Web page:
Successful development and adoption of medical devices and diagnostics needs to be underpinned by a clear vision of the benefits that they will bring to patients, to health services, and where they will fit into pathways of care. This vision is required from the earliest stage of designing new technologies and it needs to be re-examined, in consultation with those who will use the technology in clinical practice, as development proceeds (1). Without this focus on where and how new technologies will be used, the setting and the endpoints of clinical studies cannot be optimized; and both devices and diagnostics may fail to deliver the benefits and efficiencies that they might otherwise offer.
We and others have previously described a system developed by the National Institute for Health and Care Excellence (NICE) for evaluating and promoting the adoption of new devices and diagnostics (2;3). Both the initial selection process and the subsequent evaluation are informed by claims made by companies about the benefits of their products. These claims are presented as lists of claimed advantages of the new technology over current management (a) for patients, (b) for the health service (specifically including the cost consequences of introducing the new device or diagnostic), and (c) any sustainability benefits (reducing energy use).
Our previous study (3) documented the numbers of technologies that were selected (or not selected) for evaluation to produce NICE guidance for the health service. It listed the reasons given for not selecting 80 of 147 (54 percent) technologies notified by companies, all based on the claims made and the evidence proffered to support them (3).
The claims of benefit are fundamental to NICE's decision making because they inform the scope of any evaluation including the relevant outcomes of interest to patients and health services. Often, insufficient attention is given to the issues that will determine the uptake of their products and their advantages (or lack of advantage) in everyday practice. These may include the setting in which they offer most benefit (for example in primary or secondary care), the most appropriate patient group, the most important outcome measures, and what “current management” to compare them against (i.e., which other treatment or diagnostic modality is most widely used).
The aim of this study was to examine the claims of benefit made for technologies notified to the NICE Medical Technologies Evaluation Programme during its first 6 years. In particular, this study categorizes the types of claims commonly made and it scrutinizes the evidence presented to support the claims. The objective was to focus the attention of those involved in development, research, and marketing of new products, as well as those involved in health technology assessment (HTA), on early and careful consideration of the claims that they plan to make and the evidence behind them.
The processes and methods of the NICE Medical Technologies system have been described in detail in previous articles (2;3). In brief, NICE receives notifications about new devices and diagnostic technologies from companies (manufacturers, distributors) and less commonly, clinicians or patients, using a standard form. This explicitly requires a description of the technology and lists of claims for its advantages for patients, the health service, and sustainability, compared against well-defined “current management.”
The claims of benefit, together with summaries of current evidence (which can include peer-reviewed papers, conference abstracts, and other material, including unpublished manuscripts) are presented in a briefing note that is considered by an independent advisory committee with twenty-five members, including doctors, a nurse, scientists, HTA experts, lay people, and a device regulator (hereafter “the committee”). They received advice from experts in the area of the technology and its use, and sometimes from patient representatives. Based on their deliberations, technologies are either selected, or not selected, for further evaluation by NICE, to produce guidance on adoption for the health service in England (4). No information is published on individual products that are not selected, to protect the interests of companies, and we have previously reported the reasons for nonselection (3).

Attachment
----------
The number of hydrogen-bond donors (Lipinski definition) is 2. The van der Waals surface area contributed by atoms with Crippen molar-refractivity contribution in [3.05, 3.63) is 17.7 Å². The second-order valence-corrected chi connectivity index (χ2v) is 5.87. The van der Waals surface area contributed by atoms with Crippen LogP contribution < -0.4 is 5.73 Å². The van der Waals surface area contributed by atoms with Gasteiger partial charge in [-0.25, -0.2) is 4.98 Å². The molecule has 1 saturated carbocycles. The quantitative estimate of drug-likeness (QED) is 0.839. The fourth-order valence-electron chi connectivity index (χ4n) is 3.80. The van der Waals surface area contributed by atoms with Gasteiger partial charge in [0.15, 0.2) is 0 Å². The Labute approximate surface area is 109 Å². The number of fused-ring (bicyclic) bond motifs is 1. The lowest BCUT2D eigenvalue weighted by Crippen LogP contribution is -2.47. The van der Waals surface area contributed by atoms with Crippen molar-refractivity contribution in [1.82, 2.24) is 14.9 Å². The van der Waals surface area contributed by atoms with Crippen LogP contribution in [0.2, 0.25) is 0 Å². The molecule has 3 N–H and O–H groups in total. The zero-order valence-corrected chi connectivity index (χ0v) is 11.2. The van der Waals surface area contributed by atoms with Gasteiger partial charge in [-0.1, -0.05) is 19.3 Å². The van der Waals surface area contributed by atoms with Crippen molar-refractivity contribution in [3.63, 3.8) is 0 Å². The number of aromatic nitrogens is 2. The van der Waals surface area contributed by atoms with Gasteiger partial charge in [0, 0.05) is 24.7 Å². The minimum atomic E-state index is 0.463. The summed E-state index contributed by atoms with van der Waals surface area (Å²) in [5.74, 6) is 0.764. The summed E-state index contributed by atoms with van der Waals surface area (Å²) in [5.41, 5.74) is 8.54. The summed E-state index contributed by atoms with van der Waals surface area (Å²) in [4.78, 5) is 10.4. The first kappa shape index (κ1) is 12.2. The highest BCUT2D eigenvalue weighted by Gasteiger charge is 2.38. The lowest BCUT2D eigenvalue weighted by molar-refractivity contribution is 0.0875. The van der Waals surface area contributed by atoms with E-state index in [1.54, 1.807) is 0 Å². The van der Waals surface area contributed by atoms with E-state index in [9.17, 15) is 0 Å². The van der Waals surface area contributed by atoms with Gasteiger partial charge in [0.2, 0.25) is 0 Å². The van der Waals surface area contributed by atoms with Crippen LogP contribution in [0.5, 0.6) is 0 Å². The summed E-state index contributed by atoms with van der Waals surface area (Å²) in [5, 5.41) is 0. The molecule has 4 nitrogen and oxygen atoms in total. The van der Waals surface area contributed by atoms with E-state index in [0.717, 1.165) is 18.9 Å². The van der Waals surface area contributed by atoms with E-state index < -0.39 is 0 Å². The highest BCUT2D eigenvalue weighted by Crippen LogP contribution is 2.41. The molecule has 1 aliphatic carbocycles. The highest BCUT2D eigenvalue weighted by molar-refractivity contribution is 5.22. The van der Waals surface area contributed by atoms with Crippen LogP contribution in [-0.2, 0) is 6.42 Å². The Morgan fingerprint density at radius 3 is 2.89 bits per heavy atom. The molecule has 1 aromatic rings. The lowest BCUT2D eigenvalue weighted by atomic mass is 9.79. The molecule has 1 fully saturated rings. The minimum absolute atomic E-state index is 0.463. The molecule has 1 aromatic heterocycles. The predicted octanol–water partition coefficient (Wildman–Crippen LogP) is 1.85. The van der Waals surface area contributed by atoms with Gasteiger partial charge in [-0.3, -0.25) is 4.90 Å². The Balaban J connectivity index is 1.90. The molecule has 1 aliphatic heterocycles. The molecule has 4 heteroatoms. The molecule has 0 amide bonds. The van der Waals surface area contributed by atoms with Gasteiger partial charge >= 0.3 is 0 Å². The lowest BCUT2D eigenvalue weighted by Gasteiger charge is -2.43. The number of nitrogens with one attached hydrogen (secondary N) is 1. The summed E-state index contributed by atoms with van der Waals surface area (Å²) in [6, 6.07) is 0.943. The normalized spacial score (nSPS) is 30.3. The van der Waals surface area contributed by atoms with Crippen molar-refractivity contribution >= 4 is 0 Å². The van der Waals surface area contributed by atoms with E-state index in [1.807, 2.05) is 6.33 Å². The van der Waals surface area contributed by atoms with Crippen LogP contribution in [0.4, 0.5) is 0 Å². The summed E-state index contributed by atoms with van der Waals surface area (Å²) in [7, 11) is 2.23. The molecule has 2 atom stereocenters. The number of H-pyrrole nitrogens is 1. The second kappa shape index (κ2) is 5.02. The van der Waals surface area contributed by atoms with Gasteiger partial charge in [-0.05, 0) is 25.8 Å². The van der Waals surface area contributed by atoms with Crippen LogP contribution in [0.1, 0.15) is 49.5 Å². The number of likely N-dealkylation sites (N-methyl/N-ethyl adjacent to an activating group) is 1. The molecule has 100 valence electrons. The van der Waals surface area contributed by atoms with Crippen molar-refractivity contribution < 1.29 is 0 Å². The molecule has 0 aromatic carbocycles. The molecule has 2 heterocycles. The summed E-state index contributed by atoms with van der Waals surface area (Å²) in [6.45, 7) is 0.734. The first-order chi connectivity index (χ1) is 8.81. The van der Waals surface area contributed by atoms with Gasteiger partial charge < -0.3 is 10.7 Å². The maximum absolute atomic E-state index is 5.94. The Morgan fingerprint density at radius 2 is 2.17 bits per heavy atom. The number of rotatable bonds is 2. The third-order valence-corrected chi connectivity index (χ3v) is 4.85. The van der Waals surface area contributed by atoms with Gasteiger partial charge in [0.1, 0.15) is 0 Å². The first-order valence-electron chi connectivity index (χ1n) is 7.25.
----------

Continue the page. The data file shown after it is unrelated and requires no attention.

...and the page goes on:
This study examined the claims, and the studies and other information proffered to support them, which underpinned the committee's deliberations about whether or not to select technologies for production of NICE guidance. This was done as follows.
Numbers and Categories of Claims
The number of claims for each notified technology was recorded, both in total and under the headings of (a) patient benefits, (b) health service benefits, and (c) sustainability (saving energy). The principal claims were then categorized by one author (C.J.D.P.) and into specified categories as shown in Tables 1 and 2. The total numbers were calculated of each category of claim associated with technologies being selected or not selected The possibility of confounding variables was considered and rejected on a case-by-case basis in the event that the claims overlapped in the clinical context.
Table 1. The categories of claims used in this study for patient benefits, health system benefits and sustainability: these are the three types of benefit specified when notifying any technology.
Table 2. Numbers and Categories of Claim
Studies Supporting the Claims
The studies presented to support the various claims were also divided into different types by one of the authors (C.J.D.P.). Empirically, 23 types of study were used and these are listed in Table 2. Each study was assigned to only one type.
Factual or Aspirational Claims
The claims were subdivided into those that were deemed to be factual (e.g., “This technology produces …. does …. is associated with ….”) and those that were judged to be aspirational (e.g., “This technology may …. might …. could possibly ….”).
Opinions of Medical and Scientific Expert Advisers
As part of the selection process, expert advisers complete a detailed questionnaire in which one question is about whether they consider the technology to be: (i) a minor variation on existing technologies with little potential for different outcomes and impact; (ii) a significant modification of an existing technology with real potential for different outcomes and impact; or (iii) thoroughly novel, that is, different in concept and/or design to any existing technology.
Statistical associations were sought between the number of expert advisers opining that a technology was either a significant modification or else thoroughly novel, compared against whether or not the technology was selected. In addition, the presence or absence of evidence from patient groups (which is requested for all technologies, but not always received) was tested for its influence on selection.